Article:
# 2 Squib
Greetings, all you lovely people.
Today we’re deconstructing an episodic fantasy piece written by ButonFly on Minds. This first episode is titled Squib.
The gates of Silkwood were tall and heavy, made of thick branchless logs harvested from the very swamp in which they stood, watched closely by a loose guard of men under pools of firelight.
This sentence has three elements Iwould change, beginning with the description, which is inefficient. The phrase ‘tall and heavy’ can be achieved with ‘immense.’ ‘Logs’ by their definition are thick, this is what differentiates them from branches. The phrase ‘of men under pools of firelight’ is largely unnecessary, conveying only that it’s dark. ‘The gates of Silkwood’ can be swapped to ‘Silkwood’s gates.’ (This last one is a common structure switch you can make to a cut a few words, provided it reads well. And it should be noted that ‘immense’ increases the imposing factor of the door, which may disagree with Author’s desired feel)
I believe the sentence structure and word choice could also be improved. ‘Vigilant’ is a stronger, more accurate, word than ‘closely’ and can be attached to ‘men/guard’ to avoid the LY. ‘Made’ is another word that can be improved without sacrificing comprehension; as a fundamental word it is inevitably more forgettable, less interesting than potential synonyms, which in turn saps the sentence of potential ‘oomph’. Try replacing it with a stronger, more distinctive word like ‘fashioned,’ ‘erected with,’ ‘comprised of’ or ‘constructed,’ something immediately comprehensible but isn’t the first word to come to mind. The use of distinctive language refocuses their attention and makes the sentences more interesting to consume, as opposed to ‘made’ which merely suffices.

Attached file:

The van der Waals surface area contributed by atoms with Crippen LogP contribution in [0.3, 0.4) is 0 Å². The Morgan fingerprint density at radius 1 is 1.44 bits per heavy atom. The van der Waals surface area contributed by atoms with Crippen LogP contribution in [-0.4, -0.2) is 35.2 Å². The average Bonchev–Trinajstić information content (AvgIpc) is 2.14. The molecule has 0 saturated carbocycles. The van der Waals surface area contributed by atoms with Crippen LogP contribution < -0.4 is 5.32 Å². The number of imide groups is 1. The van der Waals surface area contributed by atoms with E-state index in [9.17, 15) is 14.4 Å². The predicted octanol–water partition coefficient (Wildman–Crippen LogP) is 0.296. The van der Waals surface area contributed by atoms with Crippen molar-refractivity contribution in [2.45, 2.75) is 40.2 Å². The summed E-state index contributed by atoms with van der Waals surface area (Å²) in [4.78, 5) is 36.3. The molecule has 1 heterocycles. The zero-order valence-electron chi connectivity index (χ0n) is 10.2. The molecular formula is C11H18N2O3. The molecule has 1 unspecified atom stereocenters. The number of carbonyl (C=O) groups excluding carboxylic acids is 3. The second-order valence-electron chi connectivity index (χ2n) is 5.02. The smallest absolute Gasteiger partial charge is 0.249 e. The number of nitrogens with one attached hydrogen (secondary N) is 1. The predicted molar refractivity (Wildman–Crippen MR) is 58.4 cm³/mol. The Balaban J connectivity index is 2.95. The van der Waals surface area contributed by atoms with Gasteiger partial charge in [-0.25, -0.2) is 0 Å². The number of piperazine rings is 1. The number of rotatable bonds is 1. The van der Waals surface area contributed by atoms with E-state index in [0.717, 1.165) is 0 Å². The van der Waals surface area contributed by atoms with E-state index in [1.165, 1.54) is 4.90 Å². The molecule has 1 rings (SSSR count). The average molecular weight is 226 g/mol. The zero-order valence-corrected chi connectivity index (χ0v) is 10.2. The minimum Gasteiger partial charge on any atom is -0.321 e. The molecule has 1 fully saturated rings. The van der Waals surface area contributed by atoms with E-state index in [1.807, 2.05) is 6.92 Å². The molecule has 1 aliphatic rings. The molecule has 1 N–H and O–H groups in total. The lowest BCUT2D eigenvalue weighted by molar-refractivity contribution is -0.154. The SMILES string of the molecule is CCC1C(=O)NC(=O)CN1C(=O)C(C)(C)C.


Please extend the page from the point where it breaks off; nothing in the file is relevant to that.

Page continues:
For the sentence structure aspect, I mostly take umbrage with the passive, which suffers the same flaw as the generic word, it saps a sentence of potential strength by replacing a distinctive, commanding verb with ‘was,’ and verbs can be just as distinctive as an entire adjective phrase, conveying both physical description and an emotional impression. At a glance, I would reorient the sentence to something more like “Immense and fashioned of branchless logs, Silkwood’s gates…” You can argue whether it has more power or is more interesting, but it is concise. However, you will notice I excised a particularly significant portion of the description, which segues into my next point…